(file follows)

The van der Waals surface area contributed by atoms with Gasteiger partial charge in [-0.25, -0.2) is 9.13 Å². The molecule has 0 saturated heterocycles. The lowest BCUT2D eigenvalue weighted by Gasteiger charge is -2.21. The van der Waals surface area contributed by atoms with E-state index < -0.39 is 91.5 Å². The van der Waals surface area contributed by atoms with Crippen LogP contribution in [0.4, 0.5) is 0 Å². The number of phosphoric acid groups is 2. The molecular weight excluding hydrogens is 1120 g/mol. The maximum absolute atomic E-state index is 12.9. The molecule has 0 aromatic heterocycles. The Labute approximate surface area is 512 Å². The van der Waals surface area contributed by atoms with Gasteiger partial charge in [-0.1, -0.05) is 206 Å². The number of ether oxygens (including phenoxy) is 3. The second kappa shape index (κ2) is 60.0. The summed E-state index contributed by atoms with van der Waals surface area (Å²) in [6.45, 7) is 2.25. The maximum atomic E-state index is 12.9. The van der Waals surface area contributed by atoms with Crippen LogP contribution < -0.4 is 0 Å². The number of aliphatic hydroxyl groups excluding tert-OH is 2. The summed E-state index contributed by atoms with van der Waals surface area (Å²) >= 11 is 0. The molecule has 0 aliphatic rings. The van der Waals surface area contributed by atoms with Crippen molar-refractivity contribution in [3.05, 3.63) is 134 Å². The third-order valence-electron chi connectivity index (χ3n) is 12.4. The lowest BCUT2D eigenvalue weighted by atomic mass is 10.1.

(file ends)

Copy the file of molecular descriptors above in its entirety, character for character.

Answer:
The van der Waals surface area contributed by atoms with Gasteiger partial charge in [-0.25, -0.2) is 9.13 Å². The molecule has 0 saturated heterocycles. The lowest BCUT2D eigenvalue weighted by Gasteiger charge is -2.21. The van der Waals surface area contributed by atoms with E-state index < -0.39 is 91.5 Å². The van der Waals surface area contributed by atoms with Crippen LogP contribution in [0.4, 0.5) is 0 Å². The number of phosphoric acid groups is 2. The molecular weight excluding hydrogens is 1120 g/mol. The maximum absolute atomic E-state index is 12.9. The molecule has 0 aromatic heterocycles. The Labute approximate surface area is 512 Å². The van der Waals surface area contributed by atoms with Gasteiger partial charge in [-0.1, -0.05) is 206 Å². The number of ether oxygens (including phenoxy) is 3. The second kappa shape index (κ2) is 60.0. The summed E-state index contributed by atoms with van der Waals surface area (Å²) in [6.45, 7) is 2.25. The maximum atomic E-state index is 12.9. The van der Waals surface area contributed by atoms with Crippen LogP contribution < -0.4 is 0 Å². The number of aliphatic hydroxyl groups excluding tert-OH is 2. The summed E-state index contributed by atoms with van der Waals surface area (Å²) >= 11 is 0. The molecule has 0 aliphatic rings. The van der Waals surface area contributed by atoms with Crippen molar-refractivity contribution in [3.05, 3.63) is 134 Å². The third-order valence-electron chi connectivity index (χ3n) is 12.4. The lowest BCUT2D eigenvalue weighted by atomic mass is 10.1.